In New Mexico, many of the hospitals, clinics and other medical provider facilities are run by State, county or local government. All claims against the government, including those for medical malpractice, fall under the New Mexico Tort Claims Act.
This is extremely important to understand. The fact that a governmental entity is involved means that there are shorter deadlines. In cases of medical malpractice claims against government entities, these deadlines can be very short. Worse yet, it is not always clear whether government entities are involved.
The Albuquerque Attorneys at Collins & Collins, P.C. will help to determine if governmental facilities are involved. In the event that they are, we can help you understand and ensure that you meet those deadlines.
New Mexico Tort Claims Act
Most New Mexico medical malpractice claims have a statute of limitations of 3 years, but claims involving a government facility are only 2 years.
The New Mexico Tort Claims Act has very important deadlines not present in claims against private doctors or facilities.
Under most medical malpractice claims in New Mexico, the statute of limitations is 3 years. The 3 year statute of limitations applies to all personal injury claims against private parties, including claims against doctors and medical facilities.
Shorter Statute of Limitations on Claims Against the Government
Under the Tort Claims Act, the statute of limitations in medical malpractice claims against government run medical providers is only 2 years.
This means that a lawsuit must be filed within 2 years of the date of alleged negligence or the claim against the government facility is barred completely.
Tort Claims Notice Requirement Only 90 Days
You must also meet the Tort Claims Notice deadline, which is 90 days from the incident or 6 months from the incident if wrongful death is involved. Failure to meet this requirement will bar your claims.
Well before the 2 years statute of limitations will become an issue, there is a Tort Claims Notice requirement for all claims against the government. Under the Tort Claims Act, a Tort Claims Notice must be sent to the defendant’s medical facility or provider putting them on notice of the potential medical malpractice claim.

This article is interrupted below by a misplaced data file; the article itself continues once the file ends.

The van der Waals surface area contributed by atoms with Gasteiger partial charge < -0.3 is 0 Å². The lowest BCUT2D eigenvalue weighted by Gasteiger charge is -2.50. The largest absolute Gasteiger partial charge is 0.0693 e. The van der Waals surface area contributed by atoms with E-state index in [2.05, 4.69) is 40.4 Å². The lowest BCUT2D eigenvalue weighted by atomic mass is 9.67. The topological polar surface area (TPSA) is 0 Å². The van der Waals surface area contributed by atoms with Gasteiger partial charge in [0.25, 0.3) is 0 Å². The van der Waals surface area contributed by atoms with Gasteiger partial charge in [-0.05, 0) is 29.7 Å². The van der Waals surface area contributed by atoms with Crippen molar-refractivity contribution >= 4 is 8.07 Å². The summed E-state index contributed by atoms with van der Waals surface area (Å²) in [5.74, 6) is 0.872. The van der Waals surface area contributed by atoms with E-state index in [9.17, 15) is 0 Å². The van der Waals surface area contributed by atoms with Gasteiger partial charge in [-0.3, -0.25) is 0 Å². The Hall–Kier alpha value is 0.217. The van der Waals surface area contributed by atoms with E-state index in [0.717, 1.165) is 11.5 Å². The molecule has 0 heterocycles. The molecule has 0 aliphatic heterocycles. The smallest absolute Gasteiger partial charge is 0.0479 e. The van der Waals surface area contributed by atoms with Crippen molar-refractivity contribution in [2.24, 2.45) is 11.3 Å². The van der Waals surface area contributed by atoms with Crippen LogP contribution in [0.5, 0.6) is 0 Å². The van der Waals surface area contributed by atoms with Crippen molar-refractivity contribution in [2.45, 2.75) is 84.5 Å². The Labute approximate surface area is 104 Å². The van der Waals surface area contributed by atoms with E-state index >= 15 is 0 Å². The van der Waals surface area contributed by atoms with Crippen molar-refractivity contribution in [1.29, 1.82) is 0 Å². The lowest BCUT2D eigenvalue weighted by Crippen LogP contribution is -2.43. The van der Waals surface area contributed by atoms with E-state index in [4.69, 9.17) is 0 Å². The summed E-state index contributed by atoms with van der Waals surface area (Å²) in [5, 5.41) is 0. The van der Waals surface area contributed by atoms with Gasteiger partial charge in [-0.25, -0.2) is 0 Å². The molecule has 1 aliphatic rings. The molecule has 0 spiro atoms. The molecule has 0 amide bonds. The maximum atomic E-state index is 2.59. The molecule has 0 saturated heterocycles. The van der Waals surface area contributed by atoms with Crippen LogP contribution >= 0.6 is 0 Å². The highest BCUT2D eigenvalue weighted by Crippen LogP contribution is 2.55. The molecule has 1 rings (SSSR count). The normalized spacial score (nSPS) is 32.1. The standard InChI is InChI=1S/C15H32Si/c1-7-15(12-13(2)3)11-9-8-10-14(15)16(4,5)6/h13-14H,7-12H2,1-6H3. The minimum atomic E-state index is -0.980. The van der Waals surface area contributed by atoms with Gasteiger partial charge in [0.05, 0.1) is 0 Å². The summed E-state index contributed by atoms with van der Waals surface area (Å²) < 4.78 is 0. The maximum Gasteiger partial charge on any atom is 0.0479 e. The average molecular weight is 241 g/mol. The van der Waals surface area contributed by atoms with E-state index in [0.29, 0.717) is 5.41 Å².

The deadline can be very short. In cases of personal injury, the deadline for the Tort Claims Notice runs in only 90 days from the date of the alleged negligent act. In cases of wrongful death, the Tort Claims Notice deadline is extended to 6 months. However, this is still a very short deadline.
This means that a Notice must be sent to the relevant entities stating the existence of the claim, the date of the alleged act of negligence, the nature of the negligence, and the entity or individual responsible for the negligence. This Notice requirement is very strict and failure to properly send the Notice will bar the claim against the facility completely.
Deadlines are Firm
There can be many reasons for a delay in meeting these deadlines, but it is important to pursue your claims as soon as possible.
These deadlines can come up pretty quickly. The 90 day or even the 6 month deadline are both very short and it is not uncommon for patients to miss this deadline.
The delay can result from the fact that the family is dealing with many more much more pressing issues related to the injuries or death of a loved one. Or the injured person or family may simply be indecisive on whether or not to pursue a claim for medical malpractice.
No matter what the cause of the delay, missing a deadline will bar the claims against the governmental entity. Keep in mind that there may still be claims against the doctors directly even though claims against the governmental entity are barred.
An Attorney Can Help
If you or a loved one have been injured or killed by the negligence of a doctor, you may likely have many things on your mind other than deadlines on your medical malpractice claims.
An attorney experienced in medical malpractice can take these burdens on for you while you attend to more pressing matters. Specifically, the attorney will insure that the Tort Claims Notice is sent out in a timely manner.
And if you have missed the deadline, the attorney can help to explain your options moving forward.